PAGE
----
My sculptural work focuses on gender issues, especially the objectification of women. We’ve been told woman's place is in the home. There surrounded by objects, we have been domesticated from our wild or natural state to one more beneficial. In the worst interpretation women are nothing more than objects themselves, property of their husbands. We have been thought to be appeased with gifts of domestic items, fine china, tchotchkes, vases, etc. Sexist ads over the decades have told husbands to buy their wives these things to keep them placated and willing to do their duty in the home and in the bedroom. 
In this light, working in ceramics refers to this domesticity. The objects I’m  currently exploring in ceramics are undergarments, handkerchiefs and dresses. They work as portraits with no face, as much every woman as any woman since to me they are layered in meaning, as symbols of both objectification and power, personal and impersonal.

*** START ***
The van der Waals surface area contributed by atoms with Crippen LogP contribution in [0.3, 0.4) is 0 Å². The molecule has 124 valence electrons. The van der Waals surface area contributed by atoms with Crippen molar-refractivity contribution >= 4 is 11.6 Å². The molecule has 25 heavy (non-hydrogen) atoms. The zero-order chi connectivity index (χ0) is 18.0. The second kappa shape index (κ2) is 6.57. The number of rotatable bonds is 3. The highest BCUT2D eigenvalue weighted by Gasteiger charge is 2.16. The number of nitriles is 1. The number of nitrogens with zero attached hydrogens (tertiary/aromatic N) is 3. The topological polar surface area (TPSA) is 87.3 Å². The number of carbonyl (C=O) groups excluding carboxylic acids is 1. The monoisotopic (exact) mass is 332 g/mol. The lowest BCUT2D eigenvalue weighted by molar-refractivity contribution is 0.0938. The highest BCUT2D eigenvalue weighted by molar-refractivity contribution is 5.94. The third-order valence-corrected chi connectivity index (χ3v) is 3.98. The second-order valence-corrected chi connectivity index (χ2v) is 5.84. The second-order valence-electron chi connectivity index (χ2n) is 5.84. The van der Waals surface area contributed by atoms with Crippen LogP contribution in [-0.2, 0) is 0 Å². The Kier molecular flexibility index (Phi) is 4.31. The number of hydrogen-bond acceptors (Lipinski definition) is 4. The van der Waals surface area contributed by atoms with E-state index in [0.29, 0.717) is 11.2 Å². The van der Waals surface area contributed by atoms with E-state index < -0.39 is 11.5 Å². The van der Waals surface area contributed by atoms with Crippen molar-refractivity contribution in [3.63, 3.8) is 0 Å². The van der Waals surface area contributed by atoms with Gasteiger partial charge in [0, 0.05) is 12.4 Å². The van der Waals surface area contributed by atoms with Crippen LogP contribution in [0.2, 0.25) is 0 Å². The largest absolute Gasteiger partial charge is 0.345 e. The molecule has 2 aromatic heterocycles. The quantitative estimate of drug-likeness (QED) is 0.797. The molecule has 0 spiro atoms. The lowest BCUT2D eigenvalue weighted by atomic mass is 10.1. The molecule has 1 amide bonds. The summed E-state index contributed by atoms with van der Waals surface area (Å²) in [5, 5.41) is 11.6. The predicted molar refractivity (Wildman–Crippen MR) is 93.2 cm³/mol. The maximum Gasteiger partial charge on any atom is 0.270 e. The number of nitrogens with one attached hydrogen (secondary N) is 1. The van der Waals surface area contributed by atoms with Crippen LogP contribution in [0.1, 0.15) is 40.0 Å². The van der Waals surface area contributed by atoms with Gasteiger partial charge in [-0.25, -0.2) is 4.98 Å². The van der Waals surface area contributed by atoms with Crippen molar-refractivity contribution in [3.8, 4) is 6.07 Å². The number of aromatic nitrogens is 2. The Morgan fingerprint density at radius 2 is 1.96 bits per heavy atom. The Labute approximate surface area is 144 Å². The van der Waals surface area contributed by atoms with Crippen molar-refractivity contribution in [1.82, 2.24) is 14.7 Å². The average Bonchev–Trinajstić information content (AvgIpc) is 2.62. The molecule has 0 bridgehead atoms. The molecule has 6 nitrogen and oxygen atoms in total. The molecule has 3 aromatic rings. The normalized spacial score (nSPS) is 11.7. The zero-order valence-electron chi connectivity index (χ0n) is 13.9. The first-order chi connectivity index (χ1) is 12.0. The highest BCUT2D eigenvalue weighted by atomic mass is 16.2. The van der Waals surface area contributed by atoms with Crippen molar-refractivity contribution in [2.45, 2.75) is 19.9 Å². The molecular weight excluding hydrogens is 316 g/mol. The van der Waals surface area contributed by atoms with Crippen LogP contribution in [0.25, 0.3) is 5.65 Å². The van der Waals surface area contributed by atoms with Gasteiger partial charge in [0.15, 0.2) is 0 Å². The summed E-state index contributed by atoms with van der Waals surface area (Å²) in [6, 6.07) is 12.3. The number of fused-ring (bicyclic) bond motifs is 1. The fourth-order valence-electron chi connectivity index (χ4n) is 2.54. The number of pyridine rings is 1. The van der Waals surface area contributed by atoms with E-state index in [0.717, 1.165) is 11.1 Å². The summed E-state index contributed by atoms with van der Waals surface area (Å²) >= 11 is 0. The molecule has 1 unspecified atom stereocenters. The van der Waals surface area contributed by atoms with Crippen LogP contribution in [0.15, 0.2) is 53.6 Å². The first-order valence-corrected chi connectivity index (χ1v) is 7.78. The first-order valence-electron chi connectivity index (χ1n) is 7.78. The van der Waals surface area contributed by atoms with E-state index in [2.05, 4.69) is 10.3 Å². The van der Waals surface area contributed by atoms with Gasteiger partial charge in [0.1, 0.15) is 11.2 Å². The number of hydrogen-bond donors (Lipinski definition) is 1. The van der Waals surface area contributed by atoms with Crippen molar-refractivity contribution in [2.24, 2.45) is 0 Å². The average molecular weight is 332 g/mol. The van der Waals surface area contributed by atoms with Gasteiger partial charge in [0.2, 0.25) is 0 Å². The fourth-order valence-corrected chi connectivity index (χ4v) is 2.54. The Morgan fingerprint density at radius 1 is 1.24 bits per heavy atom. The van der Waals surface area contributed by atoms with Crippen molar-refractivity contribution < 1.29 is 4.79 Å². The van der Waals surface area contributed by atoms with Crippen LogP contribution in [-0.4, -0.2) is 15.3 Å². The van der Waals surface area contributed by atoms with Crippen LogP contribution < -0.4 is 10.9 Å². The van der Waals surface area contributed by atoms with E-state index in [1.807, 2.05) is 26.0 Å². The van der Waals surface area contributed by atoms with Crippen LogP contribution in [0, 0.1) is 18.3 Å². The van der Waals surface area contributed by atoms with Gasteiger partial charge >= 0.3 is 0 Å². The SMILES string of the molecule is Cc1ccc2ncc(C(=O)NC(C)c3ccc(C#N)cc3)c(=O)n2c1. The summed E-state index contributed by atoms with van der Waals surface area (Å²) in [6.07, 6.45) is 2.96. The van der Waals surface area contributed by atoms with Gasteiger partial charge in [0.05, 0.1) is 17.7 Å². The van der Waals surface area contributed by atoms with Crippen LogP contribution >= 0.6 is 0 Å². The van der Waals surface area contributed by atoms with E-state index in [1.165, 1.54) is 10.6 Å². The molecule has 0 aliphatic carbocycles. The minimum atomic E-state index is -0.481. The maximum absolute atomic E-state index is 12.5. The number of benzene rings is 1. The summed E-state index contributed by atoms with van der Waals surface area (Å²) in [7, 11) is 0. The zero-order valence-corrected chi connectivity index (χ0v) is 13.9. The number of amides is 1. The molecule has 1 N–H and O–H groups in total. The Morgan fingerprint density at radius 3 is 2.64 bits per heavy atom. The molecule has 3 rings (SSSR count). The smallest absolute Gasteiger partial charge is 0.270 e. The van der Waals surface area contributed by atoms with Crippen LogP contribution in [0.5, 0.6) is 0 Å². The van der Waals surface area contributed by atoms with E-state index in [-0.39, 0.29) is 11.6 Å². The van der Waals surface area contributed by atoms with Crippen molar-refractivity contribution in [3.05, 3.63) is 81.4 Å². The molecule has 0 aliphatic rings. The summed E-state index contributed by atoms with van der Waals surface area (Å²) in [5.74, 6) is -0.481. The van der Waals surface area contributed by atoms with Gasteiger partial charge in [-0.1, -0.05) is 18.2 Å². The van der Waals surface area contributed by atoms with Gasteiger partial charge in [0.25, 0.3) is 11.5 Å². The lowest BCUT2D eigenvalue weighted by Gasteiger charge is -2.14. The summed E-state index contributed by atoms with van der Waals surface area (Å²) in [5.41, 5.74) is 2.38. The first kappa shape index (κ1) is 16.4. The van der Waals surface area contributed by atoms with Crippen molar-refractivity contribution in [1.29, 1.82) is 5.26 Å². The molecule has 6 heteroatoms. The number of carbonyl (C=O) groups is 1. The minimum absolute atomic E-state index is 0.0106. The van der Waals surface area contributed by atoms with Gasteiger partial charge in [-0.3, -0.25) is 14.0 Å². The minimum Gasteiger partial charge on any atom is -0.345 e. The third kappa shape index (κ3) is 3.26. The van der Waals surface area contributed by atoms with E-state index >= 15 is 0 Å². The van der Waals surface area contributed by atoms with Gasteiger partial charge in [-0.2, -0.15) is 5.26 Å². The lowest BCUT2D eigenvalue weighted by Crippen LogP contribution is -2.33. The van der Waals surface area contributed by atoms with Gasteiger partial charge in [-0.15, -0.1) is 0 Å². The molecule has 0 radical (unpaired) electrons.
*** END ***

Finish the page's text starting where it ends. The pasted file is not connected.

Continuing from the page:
Women have mixed feelings about exposing their undergarments from empowerment to shame, something we are aware of but generally hide from the world. Undergarments are a symbol that we've used to reclaim our power, from bra burning to underwear selfies looking for validation ranging from being sexy to being real. 
Handkerchiefs have a history as a woman’s object, used as a token of love, to convey secret messages, part of dowries, and with the dawn of screen printing, even as propaganda. Dresses convey beauty, status, and expression. So much meaning is tied to what we wear and what we own. Creating these traditional textiles in ceramic references the domesticity of the medium, and women’s place while the forms have replaced the body or the woman as the subject.